Philly’s success against Marsch’s press this season hasn’t come through breaking pressure like above. Instead, it has come by switching fields and advancing up the flanks at speed. The Pink Cows’ center backs tend to lock onto players in retreat, meaning good movement can create huge holes on the counter. Below, you can see the Union pass through an early press then attack the back line with angled runs.

[gfycat data_id=ThunderousPopularBuckeyebutterfly data_autoplay=false data_controls=false data_title=true]

There is also an opportunity to play through pressure by rotating central players out of the middle and dropping a striker into the resulting hole. This is often more effective than moving wingers inside because the Cows’ midfield will often follow or exchange midfield players well, but central defenders are more hesitant about stepping too high (though Aurelien Collin and Damien Perrinelle will certainly fly into midfield at times).

Importantly, dropping a striker into midfield does little unless there are vertical runners around him. Creating holes in a high-octane press is always a time-sensitive endeavor, and once the ball has moved into an area there will certainly be bodies around it quickly. This means the Union need to be active running off of CJ Sapong when he has the ball. It also means that if the Union go with two holding midfielders again, they will need to be coordinated enough to make runs forward when they are the free man. Below, you can see Altidore drop deep while wide players push high on the right to create space and an inside runner prevents the defense from collapsing on the man with the ball. 

[gfycat data_id=UnrealisticAustralianShelduck data_autoplay=false data_controls=false data_title=true]

Changes on the wings

Now that Dax McCarty is healthy again, the home midfield will be a fairly consistent McCarty, Felipe, Kljestan going forward, with Sean Davis filling in as needed. On the flanks, however, changes have been afoot. Long-time starters Lloyd Sam (now with DC) and Mike Grella have made way for academy product Alex Muyl and newcomer Daniel Royer.

Muyl is young and makes many of the same offensive mistakes as Fabian Herbers: Impatience going forward, forcing a few passes, and loose crosses.

But Muyl has an engine. And he uses it to shut down the right side defensively. Although Greg Vanney gets justifiable praise for spreading the field in the second half against New Jersey, a not-insignificant reason Toronto was finally able to create chances was Muyl subbing out for Sal Zizzo. The flawed but industrious Zizzo played far deeper than Muyl as Marsch’s men sought to hold their lead, and TFC went to work in the channel in front of Zizzo and Chris Duvall.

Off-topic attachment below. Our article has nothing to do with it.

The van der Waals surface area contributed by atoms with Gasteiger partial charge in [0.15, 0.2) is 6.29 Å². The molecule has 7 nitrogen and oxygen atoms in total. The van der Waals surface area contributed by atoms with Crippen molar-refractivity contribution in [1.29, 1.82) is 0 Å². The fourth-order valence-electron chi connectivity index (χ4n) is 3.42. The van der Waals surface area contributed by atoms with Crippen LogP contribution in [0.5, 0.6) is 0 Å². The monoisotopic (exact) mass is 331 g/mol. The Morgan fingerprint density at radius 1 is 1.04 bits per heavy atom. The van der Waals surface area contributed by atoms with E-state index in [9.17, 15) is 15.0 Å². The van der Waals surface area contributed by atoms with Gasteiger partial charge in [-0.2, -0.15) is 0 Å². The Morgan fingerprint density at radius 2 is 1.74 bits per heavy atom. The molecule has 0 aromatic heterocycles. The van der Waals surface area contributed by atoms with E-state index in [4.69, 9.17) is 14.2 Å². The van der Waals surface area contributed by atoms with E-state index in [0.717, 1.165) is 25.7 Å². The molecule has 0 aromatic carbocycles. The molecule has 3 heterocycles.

Below, you can see one chance created from that hole. Also, pay attention to Damien Perrinelle getting dragged behind the rest of his defensive line. New Jersey’s stud striker will have no trouble dispatching goals if the Union defense gets crooked.

[gfycat data_id=ElasticWetBeardeddragon data_autoplay=false data_controls=false data_title=true]

Muyl only has a single goal on the season, but he has accumulated five assists. Unlike Lloyd Sam, who had a dribbling element to his game, Muyl tends to draw attention off the wing to free space for Kemar Lawrence’s crosses. And on the wing opposite the rookie, by no coincidence, Daniel Royer is proving quite adept at getting on the end of crosses.

Though he may not have the technical ability of Grella, Royer has shown good awareness and a willingness to get deep into the box as a second runner. This not only takes pressure off Bradley Wright-Phillips, it also can suck a defensive line deep and open space near the top of the box for Sacha Kljestan.

Royer’s MLS career is in its infancy, though, and it will be interesting to see how often he tracks back to help with Fabian Herbers, who has been influential advancing the ball with his feet in recent weeks.

Bradley Wright-Phillips is having a pretty ridiculous season.

Bradley Wright-Phillips is having a pretty ridiculous season.

Union goals

As Jim Curtin said in his midweek presser (full transcript here at PSP), New Jersey has only given up a lot of leads because they’ve earned a lot of leads this season. Particularly at home, though, don’t expect Jesse Marsch to take his foot off the pedal and sit back after grabbing an early goal. The Union will need to absorb a lot of pressure, avoid getting caught on the ball (see below), and pick their places to counter with numbers.